Even after the bankruptcy, Energy officials have continued to defend the decision to not only loan the company money, but restructure the loan after the company began to struggle.
"The Department of Energy conducted exhaustive reviews of Solyndra's technology and business model prior to approving their loan guarantee application," said LaVera,. "Sophisticated, professional private investors, who put more than $1 billion of their own money behind Solyndra, came to the same conclusion as the Department: that Solyndra was an extremely promising company with innovative technology and a very good investment."
One of those private investors was George Kaiser, an Oklahoma oil billionaire who was a bundler of campaign donations for Obama's 2008 race. Kaiser's Argonaut Ventures and its affiliates have been the single largest shareholder of Solyndra, according to SEC filings and other records. The company holds 39 percent of Solyndra's parent company, bankruptcy records filed Tuesday show.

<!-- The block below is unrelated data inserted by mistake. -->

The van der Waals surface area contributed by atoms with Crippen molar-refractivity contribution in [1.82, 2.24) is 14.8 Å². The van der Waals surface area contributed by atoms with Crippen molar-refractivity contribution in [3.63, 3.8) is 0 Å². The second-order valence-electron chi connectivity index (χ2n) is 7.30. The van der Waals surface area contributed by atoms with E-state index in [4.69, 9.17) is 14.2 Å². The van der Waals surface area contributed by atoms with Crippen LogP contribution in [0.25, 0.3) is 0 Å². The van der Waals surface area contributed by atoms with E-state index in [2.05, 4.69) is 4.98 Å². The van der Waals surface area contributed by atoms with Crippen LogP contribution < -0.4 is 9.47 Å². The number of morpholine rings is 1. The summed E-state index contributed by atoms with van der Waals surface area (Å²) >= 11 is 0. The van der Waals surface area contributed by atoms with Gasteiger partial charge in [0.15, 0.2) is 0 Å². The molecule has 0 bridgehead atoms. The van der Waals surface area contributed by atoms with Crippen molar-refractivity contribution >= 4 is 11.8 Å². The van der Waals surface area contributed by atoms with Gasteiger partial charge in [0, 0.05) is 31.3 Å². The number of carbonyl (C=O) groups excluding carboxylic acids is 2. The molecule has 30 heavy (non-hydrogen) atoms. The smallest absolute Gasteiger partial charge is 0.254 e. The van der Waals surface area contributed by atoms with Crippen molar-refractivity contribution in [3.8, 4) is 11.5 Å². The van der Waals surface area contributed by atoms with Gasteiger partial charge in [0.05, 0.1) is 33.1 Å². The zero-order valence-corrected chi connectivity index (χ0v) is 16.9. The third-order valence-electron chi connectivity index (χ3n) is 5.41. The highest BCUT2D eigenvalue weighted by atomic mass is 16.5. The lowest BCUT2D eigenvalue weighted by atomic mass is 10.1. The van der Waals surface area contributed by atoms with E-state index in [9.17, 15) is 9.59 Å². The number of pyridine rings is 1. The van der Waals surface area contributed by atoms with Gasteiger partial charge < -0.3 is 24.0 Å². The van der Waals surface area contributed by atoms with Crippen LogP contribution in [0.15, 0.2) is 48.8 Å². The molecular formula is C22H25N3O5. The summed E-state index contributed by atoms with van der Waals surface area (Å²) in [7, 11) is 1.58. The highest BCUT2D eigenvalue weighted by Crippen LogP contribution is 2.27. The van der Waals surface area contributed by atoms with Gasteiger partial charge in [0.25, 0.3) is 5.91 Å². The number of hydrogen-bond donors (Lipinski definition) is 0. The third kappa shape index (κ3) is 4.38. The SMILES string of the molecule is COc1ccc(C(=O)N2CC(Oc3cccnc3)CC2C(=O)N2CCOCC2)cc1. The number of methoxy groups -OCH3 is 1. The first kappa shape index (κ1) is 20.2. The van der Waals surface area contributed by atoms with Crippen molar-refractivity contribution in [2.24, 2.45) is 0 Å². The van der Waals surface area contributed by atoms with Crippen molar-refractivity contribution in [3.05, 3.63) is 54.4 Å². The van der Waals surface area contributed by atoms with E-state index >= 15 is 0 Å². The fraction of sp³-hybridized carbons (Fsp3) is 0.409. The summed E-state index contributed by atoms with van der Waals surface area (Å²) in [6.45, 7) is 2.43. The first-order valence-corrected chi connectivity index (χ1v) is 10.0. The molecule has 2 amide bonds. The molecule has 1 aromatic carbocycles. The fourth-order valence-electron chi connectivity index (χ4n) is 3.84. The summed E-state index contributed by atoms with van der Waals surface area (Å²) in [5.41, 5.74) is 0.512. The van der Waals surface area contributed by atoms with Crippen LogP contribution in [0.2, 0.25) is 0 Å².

Under terms of the bankruptcy filing, investors including Argonaut -- which led a $75 million round of financing for Solyndra earlier this year -- will stand in line before the federal government and other creditors to recoup its losses. Energy officials confirmed this arrangement, saying that after private investors including Kaiser recover $75 million, the U.S. government would have a chance to seek $150 million of its investment.
Kaiser has declined interview requests for months from iWatch and ABC News. His Tulsa-based George Kaiser Family Foundation, which in 2009 cited a $342 million investment value in Solyndra, issued a statement after Solyndra's collapse saying the solar firm faced "serious challenges in the marketplace, especially the drastic decline in solar panel prices during the past two years caused in part by subsidies provided by the government of China to Chinese solar panel manufacturers."